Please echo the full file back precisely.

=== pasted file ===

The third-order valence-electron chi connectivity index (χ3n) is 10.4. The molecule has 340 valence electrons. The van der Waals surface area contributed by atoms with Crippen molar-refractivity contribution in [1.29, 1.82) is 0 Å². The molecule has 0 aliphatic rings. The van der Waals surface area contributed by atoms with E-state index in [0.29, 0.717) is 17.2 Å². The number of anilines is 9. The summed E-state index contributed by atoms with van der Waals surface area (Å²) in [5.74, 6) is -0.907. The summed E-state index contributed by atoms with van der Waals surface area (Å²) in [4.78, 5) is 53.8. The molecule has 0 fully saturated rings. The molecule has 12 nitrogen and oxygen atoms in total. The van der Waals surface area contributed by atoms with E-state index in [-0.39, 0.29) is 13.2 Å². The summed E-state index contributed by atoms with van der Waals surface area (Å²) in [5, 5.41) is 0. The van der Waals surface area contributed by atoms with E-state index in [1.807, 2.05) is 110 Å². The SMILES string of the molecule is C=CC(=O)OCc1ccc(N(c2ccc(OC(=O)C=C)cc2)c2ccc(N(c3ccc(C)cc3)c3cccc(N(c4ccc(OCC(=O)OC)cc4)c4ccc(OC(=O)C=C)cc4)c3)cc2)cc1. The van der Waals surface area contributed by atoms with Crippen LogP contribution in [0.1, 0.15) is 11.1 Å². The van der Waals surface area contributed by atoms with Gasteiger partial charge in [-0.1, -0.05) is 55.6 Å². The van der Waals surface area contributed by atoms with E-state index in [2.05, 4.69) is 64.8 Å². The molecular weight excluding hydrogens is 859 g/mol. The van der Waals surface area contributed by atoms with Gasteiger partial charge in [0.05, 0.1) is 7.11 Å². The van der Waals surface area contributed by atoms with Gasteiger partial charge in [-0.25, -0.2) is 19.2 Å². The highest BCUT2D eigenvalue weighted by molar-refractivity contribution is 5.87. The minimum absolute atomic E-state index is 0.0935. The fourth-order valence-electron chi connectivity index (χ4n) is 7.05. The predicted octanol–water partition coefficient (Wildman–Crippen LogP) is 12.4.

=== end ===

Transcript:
The third-order valence-electron chi connectivity index (χ3n) is 10.4. The molecule has 340 valence electrons. The van der Waals surface area contributed by atoms with Crippen molar-refractivity contribution in [1.29, 1.82) is 0 Å². The molecule has 0 aliphatic rings. The van der Waals surface area contributed by atoms with E-state index in [0.29, 0.717) is 17.2 Å². The number of anilines is 9. The summed E-state index contributed by atoms with van der Waals surface area (Å²) in [5.74, 6) is -0.907. The summed E-state index contributed by atoms with van der Waals surface area (Å²) in [4.78, 5) is 53.8. The molecule has 0 fully saturated rings. The molecule has 12 nitrogen and oxygen atoms in total. The van der Waals surface area contributed by atoms with E-state index in [-0.39, 0.29) is 13.2 Å². The summed E-state index contributed by atoms with van der Waals surface area (Å²) in [5, 5.41) is 0. The van der Waals surface area contributed by atoms with E-state index in [1.807, 2.05) is 110 Å². The SMILES string of the molecule is C=CC(=O)OCc1ccc(N(c2ccc(OC(=O)C=C)cc2)c2ccc(N(c3ccc(C)cc3)c3cccc(N(c4ccc(OCC(=O)OC)cc4)c4ccc(OC(=O)C=C)cc4)c3)cc2)cc1. The van der Waals surface area contributed by atoms with Crippen LogP contribution in [0.1, 0.15) is 11.1 Å². The van der Waals surface area contributed by atoms with Gasteiger partial charge in [-0.1, -0.05) is 55.6 Å². The van der Waals surface area contributed by atoms with E-state index in [2.05, 4.69) is 64.8 Å². The molecular weight excluding hydrogens is 859 g/mol. The van der Waals surface area contributed by atoms with Gasteiger partial charge in [0.05, 0.1) is 7.11 Å². The van der Waals surface area contributed by atoms with Gasteiger partial charge in [-0.25, -0.2) is 19.2 Å². The highest BCUT2D eigenvalue weighted by molar-refractivity contribution is 5.87. The minimum absolute atomic E-state index is 0.0935. The fourth-order valence-electron chi connectivity index (χ4n) is 7.05. The predicted octanol–water partition coefficient (Wildman–Crippen LogP) is 12.4.